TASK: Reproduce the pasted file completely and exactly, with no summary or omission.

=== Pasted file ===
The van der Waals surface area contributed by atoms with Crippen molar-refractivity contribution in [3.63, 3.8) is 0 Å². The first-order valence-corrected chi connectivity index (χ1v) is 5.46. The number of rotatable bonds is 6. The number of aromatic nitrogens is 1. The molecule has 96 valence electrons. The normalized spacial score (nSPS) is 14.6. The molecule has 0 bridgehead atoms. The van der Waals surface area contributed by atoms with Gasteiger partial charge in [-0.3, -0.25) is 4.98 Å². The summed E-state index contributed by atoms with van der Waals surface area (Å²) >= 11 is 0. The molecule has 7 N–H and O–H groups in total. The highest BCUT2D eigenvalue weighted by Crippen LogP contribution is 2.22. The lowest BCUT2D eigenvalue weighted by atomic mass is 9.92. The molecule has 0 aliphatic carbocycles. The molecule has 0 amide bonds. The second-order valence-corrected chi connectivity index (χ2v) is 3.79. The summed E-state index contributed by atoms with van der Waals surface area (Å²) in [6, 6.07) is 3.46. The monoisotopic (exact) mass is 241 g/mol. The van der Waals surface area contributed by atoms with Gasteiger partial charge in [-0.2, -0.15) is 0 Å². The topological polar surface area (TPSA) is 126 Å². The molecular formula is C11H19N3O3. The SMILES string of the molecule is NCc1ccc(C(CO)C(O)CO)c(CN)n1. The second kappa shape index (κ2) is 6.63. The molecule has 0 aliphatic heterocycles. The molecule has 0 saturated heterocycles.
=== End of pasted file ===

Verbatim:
The van der Waals surface area contributed by atoms with Crippen molar-refractivity contribution in [3.63, 3.8) is 0 Å². The first-order valence-corrected chi connectivity index (χ1v) is 5.46. The number of rotatable bonds is 6. The number of aromatic nitrogens is 1. The molecule has 96 valence electrons. The normalized spacial score (nSPS) is 14.6. The molecule has 0 bridgehead atoms. The van der Waals surface area contributed by atoms with Gasteiger partial charge in [-0.3, -0.25) is 4.98 Å². The summed E-state index contributed by atoms with van der Waals surface area (Å²) >= 11 is 0. The molecule has 7 N–H and O–H groups in total. The highest BCUT2D eigenvalue weighted by Crippen LogP contribution is 2.22. The lowest BCUT2D eigenvalue weighted by atomic mass is 9.92. The molecule has 0 aliphatic carbocycles. The molecule has 0 amide bonds. The second-order valence-corrected chi connectivity index (χ2v) is 3.79. The summed E-state index contributed by atoms with van der Waals surface area (Å²) in [6, 6.07) is 3.46. The monoisotopic (exact) mass is 241 g/mol. The van der Waals surface area contributed by atoms with Gasteiger partial charge in [-0.2, -0.15) is 0 Å². The topological polar surface area (TPSA) is 126 Å². The molecular formula is C11H19N3O3. The SMILES string of the molecule is NCc1ccc(C(CO)C(O)CO)c(CN)n1. The second kappa shape index (κ2) is 6.63. The molecule has 0 aliphatic heterocycles. The molecule has 0 saturated heterocycles.